A man suffering from asthma using an inhaler.
Healthy Living

COVID-19 and Asthma Sufferers: What You Need to Know

Aug 6 2020
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If you have asthma, it’s best to be very careful about not exposing yourself to COVID-19. While you probably don’t have a higher risk of contracting this virus, you may be at higher risk for getting very sick from it.

Because COVID-19 can affect your nose, throat and lungs, the virus may cause you to have an asthma attack. It might also lead to serious conditions such as pneumonia and acute respiratory disease. To avoid these problems — or if you feel you’ve been exposed to COVID-19 — here’s what you need to know.

Follow your asthma action plan

Keep taking your asthma medication as directed. Talk to your health provider about extending your prescription so you can have a multiple-month supply on hand. This allows you to avoid making extra trips to the pharmacy. And if you do get sick, you’ll have enough medication to last while you stay at home.

While the COVID-19 pandemic initially led to a shortage of albuterol inhalers, the FDA approved a generic albuterol inhaler in April. This should make it easier for you to obtain inhalers when you need them. Talk to your care provider if you have any questions.

Watch for symptoms

You should watch for the same COVID-19 symptoms as people without asthma. The most common symptoms are:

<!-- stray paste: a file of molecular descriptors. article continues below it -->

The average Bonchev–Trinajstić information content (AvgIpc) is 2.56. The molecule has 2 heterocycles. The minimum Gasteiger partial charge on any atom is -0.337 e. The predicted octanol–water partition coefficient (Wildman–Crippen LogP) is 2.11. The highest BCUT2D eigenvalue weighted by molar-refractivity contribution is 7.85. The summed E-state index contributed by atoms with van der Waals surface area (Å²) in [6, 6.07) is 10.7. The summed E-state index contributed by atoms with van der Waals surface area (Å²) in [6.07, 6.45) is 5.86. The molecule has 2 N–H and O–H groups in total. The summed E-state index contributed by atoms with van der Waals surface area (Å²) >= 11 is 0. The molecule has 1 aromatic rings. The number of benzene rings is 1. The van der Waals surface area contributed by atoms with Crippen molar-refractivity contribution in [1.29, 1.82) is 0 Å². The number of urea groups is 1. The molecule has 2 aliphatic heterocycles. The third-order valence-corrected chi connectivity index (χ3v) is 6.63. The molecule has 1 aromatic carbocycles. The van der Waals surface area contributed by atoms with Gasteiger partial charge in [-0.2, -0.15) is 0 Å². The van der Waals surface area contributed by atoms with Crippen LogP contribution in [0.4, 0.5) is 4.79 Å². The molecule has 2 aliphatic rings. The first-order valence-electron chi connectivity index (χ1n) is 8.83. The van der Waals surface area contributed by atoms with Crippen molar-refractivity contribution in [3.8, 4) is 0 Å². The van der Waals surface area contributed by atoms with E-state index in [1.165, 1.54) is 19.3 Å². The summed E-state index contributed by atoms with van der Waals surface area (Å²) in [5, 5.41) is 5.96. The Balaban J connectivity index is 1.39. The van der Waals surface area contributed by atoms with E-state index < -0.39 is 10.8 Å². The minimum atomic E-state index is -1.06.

• Chills or fever
  • Cough
  • Difficulty breathing or shortness of breath
  • Fatigue
  • Headache
  • New loss of taste or smell
  • Muscle pains or body aches
  • Sore throat

If you develop any of these symptoms, call your primary care provider right away. They’ll advise you to stay home to avoid putting others at risk. You’ll monitor your symptoms and keep your provider updated. They may ask you to come into the office or visit the emergency room if your symptoms get worse.

Take precautions 

To avoid exposing yourself to COVID-19, follow the same safety guidelines the Centers for Disease Control and Prevention (CDC) recommends for everyone. These include washing your hands often and keeping your hands away from your face. Also wear a face mask in public — it’s safe for people with asthma to do this.

Be especially careful about being around people. Practice social distancing by staying at least 6 feet apart from others not in your immediate household. Some tips include shopping during off-hours and having items delivered to your home. When you do shop, think ahead and buy more items so you make fewer trips to the store. When possible, avoid public transportation and places where a lot of people gather.

Finally, if someone in your home is sick, have them isolate themselves from you and others in the house.

Ask someone else to do the disinfecting

Because your asthma may make you more sensitive to cleaning products, have someone without asthma disinfect and clean when possible. For your safety, they should:

  • Make sure you’re not in the room.
  • Avoid using disinfectants that can trigger an asthma attack.
  • Ventilate the room by opening windows and doors. Use a fan to push the air outside.
  • Spray the cleaner onto a cloth or paper towel instead of directly on the surface they’re cleaning.
  • Clean and disinfect items everyone touches. These include phones, light switches, keyboards, toilets, faucets and doorknobs.

Stay updated on what Mercy Health is doing related to COVID-19.


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